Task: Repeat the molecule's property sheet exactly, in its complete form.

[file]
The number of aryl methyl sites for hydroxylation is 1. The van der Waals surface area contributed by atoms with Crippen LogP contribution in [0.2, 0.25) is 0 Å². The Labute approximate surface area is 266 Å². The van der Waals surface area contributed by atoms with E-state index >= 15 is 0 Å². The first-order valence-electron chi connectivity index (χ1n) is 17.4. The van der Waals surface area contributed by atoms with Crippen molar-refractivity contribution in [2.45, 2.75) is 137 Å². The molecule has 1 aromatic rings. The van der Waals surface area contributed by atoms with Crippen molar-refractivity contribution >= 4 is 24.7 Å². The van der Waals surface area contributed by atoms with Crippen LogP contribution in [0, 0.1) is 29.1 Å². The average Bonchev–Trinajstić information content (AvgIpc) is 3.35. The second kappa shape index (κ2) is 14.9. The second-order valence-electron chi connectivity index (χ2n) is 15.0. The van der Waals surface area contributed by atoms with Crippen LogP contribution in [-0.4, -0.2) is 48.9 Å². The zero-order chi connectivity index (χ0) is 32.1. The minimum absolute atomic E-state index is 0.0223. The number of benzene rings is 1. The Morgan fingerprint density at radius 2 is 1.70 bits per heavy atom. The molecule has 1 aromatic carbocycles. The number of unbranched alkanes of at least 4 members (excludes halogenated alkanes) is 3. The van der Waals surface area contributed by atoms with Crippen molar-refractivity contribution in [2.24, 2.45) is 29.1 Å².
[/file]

The number of aryl methyl sites for hydroxylation is 1. The van der Waals surface area contributed by atoms with Crippen LogP contribution in [0.2, 0.25) is 0 Å². The Labute approximate surface area is 266 Å². The van der Waals surface area contributed by atoms with E-state index >= 15 is 0 Å². The first-order valence-electron chi connectivity index (χ1n) is 17.4. The van der Waals surface area contributed by atoms with Crippen molar-refractivity contribution in [2.45, 2.75) is 137 Å². The molecule has 1 aromatic rings. The van der Waals surface area contributed by atoms with Crippen molar-refractivity contribution >= 4 is 24.7 Å². The van der Waals surface area contributed by atoms with Crippen LogP contribution in [0, 0.1) is 29.1 Å². The average Bonchev–Trinajstić information content (AvgIpc) is 3.35. The second kappa shape index (κ2) is 14.9. The second-order valence-electron chi connectivity index (χ2n) is 15.0. The van der Waals surface area contributed by atoms with Crippen LogP contribution in [-0.4, -0.2) is 48.9 Å². The zero-order chi connectivity index (χ0) is 32.1. The minimum absolute atomic E-state index is 0.0223. The number of benzene rings is 1. The Morgan fingerprint density at radius 2 is 1.70 bits per heavy atom. The molecule has 1 aromatic carbocycles. The number of unbranched alkanes of at least 4 members (excludes halogenated alkanes) is 3. The van der Waals surface area contributed by atoms with Crippen molar-refractivity contribution in [2.24, 2.45) is 29.1 Å².